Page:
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Changes

“Global warming is closely associated with a broad spectrum of other changes, such as increases in the frequency of intense rainfall, decreases in Northern Hemisphere snow cover and Arctic sea ice, warmer and more frequent hot days and nights, rising sea levels, and widespread ocean acidification."
-National Research Council, 2010

Global Average Temperature Has Been Rising

Global average temperature has increased during the 20th Century, with the greatest warming over land areas and the Arctic.

The following video shows global surface temperatures, 1881-2009. The most recent decade was the warmest in the past century. Red indicates temperatures that are warmer and blue indicates temperatures cooler than the long-term average.


Obtained from NASA/Goddard Space Flight Center Scientific Visualization Studio Data, provided by Robert B. Schmunk (NASA/GSFC GISS)

Heat Waves Have Been More Frequent

Heat waves have become more frequent in recent decades. They are the leading cause of weather-related morbidity and mortality in the United States.

Statistics show a general trend towards increased frequency and intensity of heat wave events.

 

The number of reported heat wave events worldwide has been increasing, as shown on this graph.

Graph derived from EM-DAT, The International Disaster Database, Centre for Research on the Epidemiology of Disasters (CRED; http://www.emdat.be/), Université Catholique de Louvain, Brussels, Belgium, v12.07.

 

 

Heat waves are often compounded by poor air quality. They pose the greatest threat to vulnerable populations such as the elderly and children.

 

Drought Has Been More Frequent Globally

Globally, the areas affected by drought have more than doubled since the 1970s.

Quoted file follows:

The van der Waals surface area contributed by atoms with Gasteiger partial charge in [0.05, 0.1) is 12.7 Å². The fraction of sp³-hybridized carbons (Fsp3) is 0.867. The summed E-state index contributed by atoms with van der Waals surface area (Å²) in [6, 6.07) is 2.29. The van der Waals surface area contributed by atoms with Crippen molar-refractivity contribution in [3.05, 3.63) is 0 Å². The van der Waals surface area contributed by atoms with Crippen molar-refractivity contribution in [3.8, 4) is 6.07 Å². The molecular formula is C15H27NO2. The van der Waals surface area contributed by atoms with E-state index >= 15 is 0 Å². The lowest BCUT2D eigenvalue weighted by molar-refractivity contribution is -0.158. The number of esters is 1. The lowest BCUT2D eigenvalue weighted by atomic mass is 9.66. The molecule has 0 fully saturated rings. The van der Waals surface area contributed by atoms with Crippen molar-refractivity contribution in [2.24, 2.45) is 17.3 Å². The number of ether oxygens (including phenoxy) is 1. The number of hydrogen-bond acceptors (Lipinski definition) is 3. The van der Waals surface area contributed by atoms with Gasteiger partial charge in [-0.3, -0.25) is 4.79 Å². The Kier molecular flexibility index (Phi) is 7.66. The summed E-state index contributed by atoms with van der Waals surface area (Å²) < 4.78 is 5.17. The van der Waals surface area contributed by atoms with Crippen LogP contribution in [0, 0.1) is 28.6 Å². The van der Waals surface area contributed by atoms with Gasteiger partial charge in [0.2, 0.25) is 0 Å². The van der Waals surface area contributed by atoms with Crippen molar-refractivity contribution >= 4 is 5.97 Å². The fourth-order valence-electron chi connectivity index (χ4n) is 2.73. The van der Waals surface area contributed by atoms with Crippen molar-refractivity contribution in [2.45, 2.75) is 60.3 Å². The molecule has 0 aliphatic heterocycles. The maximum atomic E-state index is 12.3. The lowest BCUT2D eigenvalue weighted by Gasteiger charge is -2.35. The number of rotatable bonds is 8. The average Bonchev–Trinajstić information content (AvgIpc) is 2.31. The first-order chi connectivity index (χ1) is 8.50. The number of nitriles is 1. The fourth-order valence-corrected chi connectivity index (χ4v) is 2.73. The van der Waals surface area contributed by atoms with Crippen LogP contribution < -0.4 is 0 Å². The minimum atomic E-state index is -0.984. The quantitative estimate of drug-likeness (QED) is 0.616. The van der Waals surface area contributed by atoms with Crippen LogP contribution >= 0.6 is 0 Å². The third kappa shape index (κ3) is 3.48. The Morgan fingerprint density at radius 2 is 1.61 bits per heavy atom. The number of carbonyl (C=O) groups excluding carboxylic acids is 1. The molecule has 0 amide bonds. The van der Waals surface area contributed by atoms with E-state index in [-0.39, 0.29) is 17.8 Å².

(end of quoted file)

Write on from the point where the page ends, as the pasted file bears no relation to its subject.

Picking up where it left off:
This sequence shows the decline of Africa's Lake Chad over the 1963 to 1997 period. Due to persistent drought and increasing water demand, it is now one-tenth its former size.

 

Lake Chad

Sea Levels Have Been Rising

Sea level has increased along most of the U.S. coast over the past 50 years, with some areas along the Atlantic and Gulf coasts experiencing increases of greater than 8 inches (20 cm).

Average sea level has been rising and is projected to continue to rise. Sea level rises due to ocean warming, which causes water to expand, and glacier and ice sheet to melting. 

Data from Church, J. and N. White (2011), Sea-level rise from the late 19th to the early 21st century. Surveys in geophysics, 1573-0956. DOI: 10.1007/s10712-011-9119-1.

 

Average sea level rise is projected to rise 1.6-3.3 feet (0.5-1.0 m) by 2100. Some studies suggest a rise of nearly 6 ft (nearly 2 m). The following maps show how sea level rise would affect Delaware and Florida.

 

Delaware
(dark blue areas indicate flooded land)

Florida
(royal blue areas indicate flooded land)

0ft (0 m)

1.6 ft (0.5 m)

3.3 ft (1 m)

4.9 ft (1.5 m)

6.6 ft (2 m)

 
 

Arctic Ice Sheets Have Been Shrinking

In Greenland, ice sheet melt has increased 30 percent over the past 30 years.

This animation depicts changes in the Greenland Ice Sheet mass, 2003-2009. Overall, ice mass is decreasing. Cool colors indicate ice mass decreases. Beiges indicate increases. Most ice is lost from Greenland’s edges.

Alpine Glaciers Have Been Receding